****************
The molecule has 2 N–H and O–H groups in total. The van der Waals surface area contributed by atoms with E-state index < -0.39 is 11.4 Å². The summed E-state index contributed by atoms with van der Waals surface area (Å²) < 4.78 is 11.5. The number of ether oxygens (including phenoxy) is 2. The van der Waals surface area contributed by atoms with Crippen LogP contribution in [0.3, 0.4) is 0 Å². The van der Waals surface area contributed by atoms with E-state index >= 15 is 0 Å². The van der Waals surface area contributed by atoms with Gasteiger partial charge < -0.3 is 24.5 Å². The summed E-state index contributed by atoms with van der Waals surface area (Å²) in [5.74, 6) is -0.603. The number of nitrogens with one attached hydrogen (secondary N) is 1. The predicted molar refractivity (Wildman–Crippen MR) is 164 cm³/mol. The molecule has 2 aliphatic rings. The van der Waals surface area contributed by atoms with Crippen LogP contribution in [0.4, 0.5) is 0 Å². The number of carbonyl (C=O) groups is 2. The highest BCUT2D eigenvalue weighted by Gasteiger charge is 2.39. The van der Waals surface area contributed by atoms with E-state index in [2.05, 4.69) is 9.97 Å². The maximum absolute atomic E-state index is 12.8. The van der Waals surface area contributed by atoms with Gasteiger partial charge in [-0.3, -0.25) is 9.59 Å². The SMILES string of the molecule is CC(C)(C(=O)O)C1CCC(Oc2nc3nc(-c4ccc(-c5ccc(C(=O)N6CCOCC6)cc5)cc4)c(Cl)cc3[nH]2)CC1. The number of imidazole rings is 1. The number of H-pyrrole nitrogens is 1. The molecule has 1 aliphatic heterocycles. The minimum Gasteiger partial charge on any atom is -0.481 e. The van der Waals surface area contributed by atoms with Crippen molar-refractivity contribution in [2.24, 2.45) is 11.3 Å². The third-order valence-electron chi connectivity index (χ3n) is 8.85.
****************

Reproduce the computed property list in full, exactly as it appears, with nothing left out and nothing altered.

The molecule has 2 N–H and O–H groups in total. The van der Waals surface area contributed by atoms with E-state index < -0.39 is 11.4 Å². The summed E-state index contributed by atoms with van der Waals surface area (Å²) < 4.78 is 11.5. The number of ether oxygens (including phenoxy) is 2. The van der Waals surface area contributed by atoms with Crippen LogP contribution in [0.3, 0.4) is 0 Å². The van der Waals surface area contributed by atoms with E-state index >= 15 is 0 Å². The van der Waals surface area contributed by atoms with Gasteiger partial charge < -0.3 is 24.5 Å². The summed E-state index contributed by atoms with van der Waals surface area (Å²) in [5.74, 6) is -0.603. The number of nitrogens with one attached hydrogen (secondary N) is 1. The predicted molar refractivity (Wildman–Crippen MR) is 164 cm³/mol. The molecule has 2 aliphatic rings. The van der Waals surface area contributed by atoms with Crippen LogP contribution in [0.4, 0.5) is 0 Å². The number of carbonyl (C=O) groups is 2. The highest BCUT2D eigenvalue weighted by Gasteiger charge is 2.39. The van der Waals surface area contributed by atoms with E-state index in [2.05, 4.69) is 9.97 Å². The maximum absolute atomic E-state index is 12.8. The van der Waals surface area contributed by atoms with Gasteiger partial charge in [-0.3, -0.25) is 9.59 Å². The SMILES string of the molecule is CC(C)(C(=O)O)C1CCC(Oc2nc3nc(-c4ccc(-c5ccc(C(=O)N6CCOCC6)cc5)cc4)c(Cl)cc3[nH]2)CC1. The number of imidazole rings is 1. The number of H-pyrrole nitrogens is 1. The molecule has 1 aliphatic heterocycles. The minimum Gasteiger partial charge on any atom is -0.481 e. The van der Waals surface area contributed by atoms with Crippen molar-refractivity contribution in [2.24, 2.45) is 11.3 Å². The third-order valence-electron chi connectivity index (χ3n) is 8.85.